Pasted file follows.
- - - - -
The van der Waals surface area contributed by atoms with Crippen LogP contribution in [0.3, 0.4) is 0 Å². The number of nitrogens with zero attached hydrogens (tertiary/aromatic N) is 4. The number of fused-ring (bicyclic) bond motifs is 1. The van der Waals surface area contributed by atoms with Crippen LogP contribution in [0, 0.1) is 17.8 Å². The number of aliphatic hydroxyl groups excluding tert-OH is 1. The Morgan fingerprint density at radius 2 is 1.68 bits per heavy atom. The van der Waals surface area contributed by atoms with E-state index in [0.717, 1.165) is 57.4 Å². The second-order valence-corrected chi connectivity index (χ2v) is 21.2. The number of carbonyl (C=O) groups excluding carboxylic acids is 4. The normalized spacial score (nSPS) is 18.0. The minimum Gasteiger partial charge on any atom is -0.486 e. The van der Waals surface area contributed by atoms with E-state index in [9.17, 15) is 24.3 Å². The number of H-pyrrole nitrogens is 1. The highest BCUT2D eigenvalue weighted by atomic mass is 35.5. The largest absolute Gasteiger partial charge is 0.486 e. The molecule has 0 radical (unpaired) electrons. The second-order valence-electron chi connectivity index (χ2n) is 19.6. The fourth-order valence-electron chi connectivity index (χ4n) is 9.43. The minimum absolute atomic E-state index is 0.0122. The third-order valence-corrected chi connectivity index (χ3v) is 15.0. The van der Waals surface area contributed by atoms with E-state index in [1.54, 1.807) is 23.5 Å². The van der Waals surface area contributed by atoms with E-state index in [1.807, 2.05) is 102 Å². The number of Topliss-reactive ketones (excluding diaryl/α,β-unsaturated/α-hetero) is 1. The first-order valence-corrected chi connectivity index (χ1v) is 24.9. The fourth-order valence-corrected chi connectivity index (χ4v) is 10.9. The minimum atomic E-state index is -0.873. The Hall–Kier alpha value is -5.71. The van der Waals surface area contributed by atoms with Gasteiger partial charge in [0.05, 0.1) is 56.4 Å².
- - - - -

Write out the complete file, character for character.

The van der Waals surface area contributed by atoms with Crippen LogP contribution in [0.3, 0.4) is 0 Å². The number of nitrogens with zero attached hydrogens (tertiary/aromatic N) is 4. The number of fused-ring (bicyclic) bond motifs is 1. The van der Waals surface area contributed by atoms with Crippen LogP contribution in [0, 0.1) is 17.8 Å². The number of aliphatic hydroxyl groups excluding tert-OH is 1. The Morgan fingerprint density at radius 2 is 1.68 bits per heavy atom. The van der Waals surface area contributed by atoms with E-state index in [0.717, 1.165) is 57.4 Å². The second-order valence-corrected chi connectivity index (χ2v) is 21.2. The number of carbonyl (C=O) groups excluding carboxylic acids is 4. The normalized spacial score (nSPS) is 18.0. The minimum Gasteiger partial charge on any atom is -0.486 e. The van der Waals surface area contributed by atoms with E-state index in [9.17, 15) is 24.3 Å². The number of H-pyrrole nitrogens is 1. The highest BCUT2D eigenvalue weighted by atomic mass is 35.5. The largest absolute Gasteiger partial charge is 0.486 e. The molecule has 0 radical (unpaired) electrons. The second-order valence-electron chi connectivity index (χ2n) is 19.6. The fourth-order valence-electron chi connectivity index (χ4n) is 9.43. The minimum absolute atomic E-state index is 0.0122. The third-order valence-corrected chi connectivity index (χ3v) is 15.0. The van der Waals surface area contributed by atoms with E-state index in [1.54, 1.807) is 23.5 Å². The van der Waals surface area contributed by atoms with E-state index in [1.807, 2.05) is 102 Å². The number of Topliss-reactive ketones (excluding diaryl/α,β-unsaturated/α-hetero) is 1. The first-order valence-corrected chi connectivity index (χ1v) is 24.9. The fourth-order valence-corrected chi connectivity index (χ4v) is 10.9. The minimum atomic E-state index is -0.873. The Hall–Kier alpha value is -5.71. The van der Waals surface area contributed by atoms with Gasteiger partial charge in [0.05, 0.1) is 56.4 Å².